Once upon a time they were called Playpens. Now they're called anything from Playards to Pack N Plays to Infantile Detention Centers. In today's politically correct world, how dare anyone associate the cage we stick our children in with the muddy filth typically reserved for various barnyard animals. It's grotesque. It's repugnant! It's-- Well, I guess I don't really mind. But I digress...
Sifting through the hazy, cobwebbed, cluttered recesses of my personal data warehouse, I find several memories of a childhood during which I spent considerable hours lost in the fantasy world that was my playpen. I actually remember liking it (a memory reinforced by my mom telling me, 'You liked it.') And my sisters liked it as well. I imagine them having quaint little tea parties while my Millennium Falcon and X-Wing Fighter battalions bombarded their Imperial engagements with an endless barrage of Lego people heads, torsos, and legs (don't blame me; blame Lego for designing decapitatable figures). We must have been happy little siblings, sheltered from the super-sized adult world by white fishnet walls and collapsible metal railings.
Fast forward twenty-some odd years to find my wife and I purchasing a "playard" from Babies R Us. Our first daughter still resembled the bulge in my wife's round belly, but we knew the little monkey would eventually love her playpen.
Fast forward a year. Little monkey Smartypants wants nothing to do with her playpen. She never ever never ever never stays in it more than three minutes without wailing endlessly and groveling for us to pick her up and free her from confinement. We feel rejected, sad, lied to.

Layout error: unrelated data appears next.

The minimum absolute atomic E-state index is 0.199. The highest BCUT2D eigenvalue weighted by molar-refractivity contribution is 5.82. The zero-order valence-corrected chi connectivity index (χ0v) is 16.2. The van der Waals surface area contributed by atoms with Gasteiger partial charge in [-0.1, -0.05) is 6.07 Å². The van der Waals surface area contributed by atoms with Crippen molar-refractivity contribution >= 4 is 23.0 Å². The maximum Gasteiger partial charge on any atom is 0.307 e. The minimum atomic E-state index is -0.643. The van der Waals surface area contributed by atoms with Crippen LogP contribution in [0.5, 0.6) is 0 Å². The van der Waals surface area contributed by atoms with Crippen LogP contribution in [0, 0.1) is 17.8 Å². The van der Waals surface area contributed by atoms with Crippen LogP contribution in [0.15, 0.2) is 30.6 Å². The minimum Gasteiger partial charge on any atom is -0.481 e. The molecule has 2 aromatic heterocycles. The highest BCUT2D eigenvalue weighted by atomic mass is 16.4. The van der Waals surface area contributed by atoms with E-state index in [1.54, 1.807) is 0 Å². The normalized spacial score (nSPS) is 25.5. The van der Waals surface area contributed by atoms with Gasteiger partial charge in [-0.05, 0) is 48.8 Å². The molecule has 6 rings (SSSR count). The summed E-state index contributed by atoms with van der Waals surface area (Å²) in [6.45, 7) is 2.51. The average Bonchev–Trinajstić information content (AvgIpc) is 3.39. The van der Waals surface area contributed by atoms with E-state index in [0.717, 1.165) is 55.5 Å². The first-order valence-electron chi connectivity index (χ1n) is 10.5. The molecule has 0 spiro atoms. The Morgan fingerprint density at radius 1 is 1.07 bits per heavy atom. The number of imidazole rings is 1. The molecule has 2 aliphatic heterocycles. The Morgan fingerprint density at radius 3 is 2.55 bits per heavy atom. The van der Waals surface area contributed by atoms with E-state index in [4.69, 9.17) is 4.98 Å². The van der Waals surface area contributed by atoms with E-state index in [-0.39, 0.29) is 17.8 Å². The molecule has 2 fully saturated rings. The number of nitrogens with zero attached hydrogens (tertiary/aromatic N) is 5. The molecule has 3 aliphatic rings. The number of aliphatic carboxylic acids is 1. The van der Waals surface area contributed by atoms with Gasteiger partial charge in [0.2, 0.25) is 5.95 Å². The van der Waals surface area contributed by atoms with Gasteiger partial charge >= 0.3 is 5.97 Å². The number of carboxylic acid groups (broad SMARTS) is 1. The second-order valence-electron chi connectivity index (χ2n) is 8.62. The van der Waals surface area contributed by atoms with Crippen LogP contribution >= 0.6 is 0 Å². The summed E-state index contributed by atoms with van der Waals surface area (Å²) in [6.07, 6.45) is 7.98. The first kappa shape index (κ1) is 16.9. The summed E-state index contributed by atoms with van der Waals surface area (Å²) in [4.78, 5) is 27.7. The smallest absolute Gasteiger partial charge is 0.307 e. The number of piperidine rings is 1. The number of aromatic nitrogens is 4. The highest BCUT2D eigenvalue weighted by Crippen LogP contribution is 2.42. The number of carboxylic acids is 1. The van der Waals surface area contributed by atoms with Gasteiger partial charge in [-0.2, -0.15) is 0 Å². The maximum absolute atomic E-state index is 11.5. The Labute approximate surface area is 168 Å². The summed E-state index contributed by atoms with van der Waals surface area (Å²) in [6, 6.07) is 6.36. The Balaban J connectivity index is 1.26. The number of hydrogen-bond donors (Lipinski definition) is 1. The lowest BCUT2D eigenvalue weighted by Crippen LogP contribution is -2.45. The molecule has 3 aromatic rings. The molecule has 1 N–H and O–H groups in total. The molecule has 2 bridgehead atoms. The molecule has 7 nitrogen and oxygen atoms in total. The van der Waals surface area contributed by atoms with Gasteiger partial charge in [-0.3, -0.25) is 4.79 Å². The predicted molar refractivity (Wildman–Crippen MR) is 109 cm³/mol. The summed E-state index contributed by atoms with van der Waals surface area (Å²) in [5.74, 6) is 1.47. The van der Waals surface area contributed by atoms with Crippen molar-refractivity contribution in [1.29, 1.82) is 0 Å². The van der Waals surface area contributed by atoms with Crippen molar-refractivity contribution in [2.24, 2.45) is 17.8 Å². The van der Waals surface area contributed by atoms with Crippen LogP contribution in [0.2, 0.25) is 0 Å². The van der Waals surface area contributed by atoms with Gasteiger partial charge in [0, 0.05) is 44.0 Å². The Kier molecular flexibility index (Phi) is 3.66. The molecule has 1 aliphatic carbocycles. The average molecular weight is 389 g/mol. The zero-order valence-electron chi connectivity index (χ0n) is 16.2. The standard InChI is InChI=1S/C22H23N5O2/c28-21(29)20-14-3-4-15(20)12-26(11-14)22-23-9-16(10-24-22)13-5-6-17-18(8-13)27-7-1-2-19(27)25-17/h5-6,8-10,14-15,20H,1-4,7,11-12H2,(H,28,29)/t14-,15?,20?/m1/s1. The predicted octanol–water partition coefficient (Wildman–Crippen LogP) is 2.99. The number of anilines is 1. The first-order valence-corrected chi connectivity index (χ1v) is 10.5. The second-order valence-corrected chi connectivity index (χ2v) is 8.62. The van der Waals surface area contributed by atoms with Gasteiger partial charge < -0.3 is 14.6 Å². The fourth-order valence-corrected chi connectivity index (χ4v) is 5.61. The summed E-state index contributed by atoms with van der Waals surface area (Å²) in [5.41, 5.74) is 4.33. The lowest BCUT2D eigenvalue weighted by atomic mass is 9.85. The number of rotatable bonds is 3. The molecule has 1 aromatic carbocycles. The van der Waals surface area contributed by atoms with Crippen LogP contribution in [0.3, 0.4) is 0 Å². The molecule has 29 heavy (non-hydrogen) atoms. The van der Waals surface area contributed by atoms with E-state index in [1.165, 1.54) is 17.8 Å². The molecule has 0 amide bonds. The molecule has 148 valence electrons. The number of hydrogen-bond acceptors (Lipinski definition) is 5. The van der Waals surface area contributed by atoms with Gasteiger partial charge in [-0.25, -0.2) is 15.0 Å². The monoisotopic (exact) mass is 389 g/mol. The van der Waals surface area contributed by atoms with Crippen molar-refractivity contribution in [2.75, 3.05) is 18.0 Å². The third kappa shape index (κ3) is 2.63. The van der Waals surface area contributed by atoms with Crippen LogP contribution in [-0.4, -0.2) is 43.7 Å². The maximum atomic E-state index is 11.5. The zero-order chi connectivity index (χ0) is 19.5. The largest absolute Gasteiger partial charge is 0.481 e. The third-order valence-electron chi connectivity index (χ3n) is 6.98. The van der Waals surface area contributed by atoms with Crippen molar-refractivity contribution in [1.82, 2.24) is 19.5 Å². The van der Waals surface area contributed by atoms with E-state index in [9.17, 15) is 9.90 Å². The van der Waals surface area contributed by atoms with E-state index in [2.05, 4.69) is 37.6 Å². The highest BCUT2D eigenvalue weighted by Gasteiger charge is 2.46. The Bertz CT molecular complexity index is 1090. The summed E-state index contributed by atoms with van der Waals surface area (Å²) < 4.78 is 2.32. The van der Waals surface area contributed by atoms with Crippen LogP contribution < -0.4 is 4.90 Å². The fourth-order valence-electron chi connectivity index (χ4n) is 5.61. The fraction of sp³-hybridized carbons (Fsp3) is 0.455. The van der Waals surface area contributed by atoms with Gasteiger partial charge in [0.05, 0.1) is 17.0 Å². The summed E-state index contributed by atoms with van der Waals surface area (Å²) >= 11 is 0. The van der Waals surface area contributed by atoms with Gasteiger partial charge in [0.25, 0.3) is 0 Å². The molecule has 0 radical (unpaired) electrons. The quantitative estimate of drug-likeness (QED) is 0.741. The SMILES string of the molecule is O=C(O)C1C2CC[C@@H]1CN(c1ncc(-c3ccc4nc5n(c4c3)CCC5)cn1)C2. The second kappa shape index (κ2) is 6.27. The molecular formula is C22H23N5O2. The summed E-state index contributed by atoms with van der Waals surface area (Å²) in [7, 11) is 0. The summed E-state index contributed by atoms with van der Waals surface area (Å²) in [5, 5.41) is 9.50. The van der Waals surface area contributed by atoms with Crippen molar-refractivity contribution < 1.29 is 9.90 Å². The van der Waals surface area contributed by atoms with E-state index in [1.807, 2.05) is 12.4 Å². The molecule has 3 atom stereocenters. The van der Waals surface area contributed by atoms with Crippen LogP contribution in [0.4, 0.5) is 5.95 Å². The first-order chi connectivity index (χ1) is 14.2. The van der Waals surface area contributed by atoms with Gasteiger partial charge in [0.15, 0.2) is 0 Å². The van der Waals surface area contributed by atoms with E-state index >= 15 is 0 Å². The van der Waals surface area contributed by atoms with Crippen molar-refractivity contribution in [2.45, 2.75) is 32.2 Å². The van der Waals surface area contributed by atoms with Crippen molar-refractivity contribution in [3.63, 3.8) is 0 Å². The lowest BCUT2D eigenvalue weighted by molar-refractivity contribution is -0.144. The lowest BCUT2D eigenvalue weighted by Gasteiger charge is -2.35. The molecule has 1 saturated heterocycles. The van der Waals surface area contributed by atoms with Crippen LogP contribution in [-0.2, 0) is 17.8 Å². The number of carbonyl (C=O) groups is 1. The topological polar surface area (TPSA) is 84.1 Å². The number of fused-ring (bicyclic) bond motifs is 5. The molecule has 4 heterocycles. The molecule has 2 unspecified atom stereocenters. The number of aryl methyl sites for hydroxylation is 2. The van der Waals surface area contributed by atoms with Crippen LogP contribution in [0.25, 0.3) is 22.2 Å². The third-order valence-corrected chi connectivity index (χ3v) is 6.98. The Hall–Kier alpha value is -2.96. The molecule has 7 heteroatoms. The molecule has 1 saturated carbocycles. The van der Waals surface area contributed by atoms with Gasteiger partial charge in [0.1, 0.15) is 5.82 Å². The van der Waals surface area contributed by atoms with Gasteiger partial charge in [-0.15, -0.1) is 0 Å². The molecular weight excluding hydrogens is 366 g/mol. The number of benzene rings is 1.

Marketing propaganda and parental testimonials promised us our child would play joyously for hours in that playpen. I don't think she spent thirty minutes of her entire life in that thing. We wondered, 'Why us?' It was the same longing we had when other children took three hour naps every afternoon (ours napped about an hour each day), the same longing we had when other children would sleep through the night (not our kid, not ever). Why us?
Fast forward two years. Smartypants' little sister, Smiley, is of proper playpen age. Yesterday, for the first time, she spent about 30 minutes in it. Occasionally she would fuss. She'd stand up, look around, whine a bit, then notice some other toy in the corner and go back to playing. It was amazing. The clouds parted and sunlight shone down on our living room. It was heaven, nirvana, whichever form of utopia your religious beliefs point you to. And I loved it.
Fast forward a day. She only lasted 30 seconds this morning. She cried before I even set her down. She wants freedom. She wants to crawl on the ground, eat every dirty crumb she encounters, pull on every random cord, push all reachable buttons, and get her eyes scratched out by the cat she endlessly harasses.
And I wonder, "Why me?" Those 30 minutes of relaxation when she played in her playpen passed too quickly, and I wonder if we'll ever experience them again. My children rarely nap, and so any time I can go to the bathroom without worrying that Smiley will somehow end up cooking a cat in the microwave is pleasure time. Maybe that's just me.
Do your children like their Infantile Detention Centers? I'm just curious.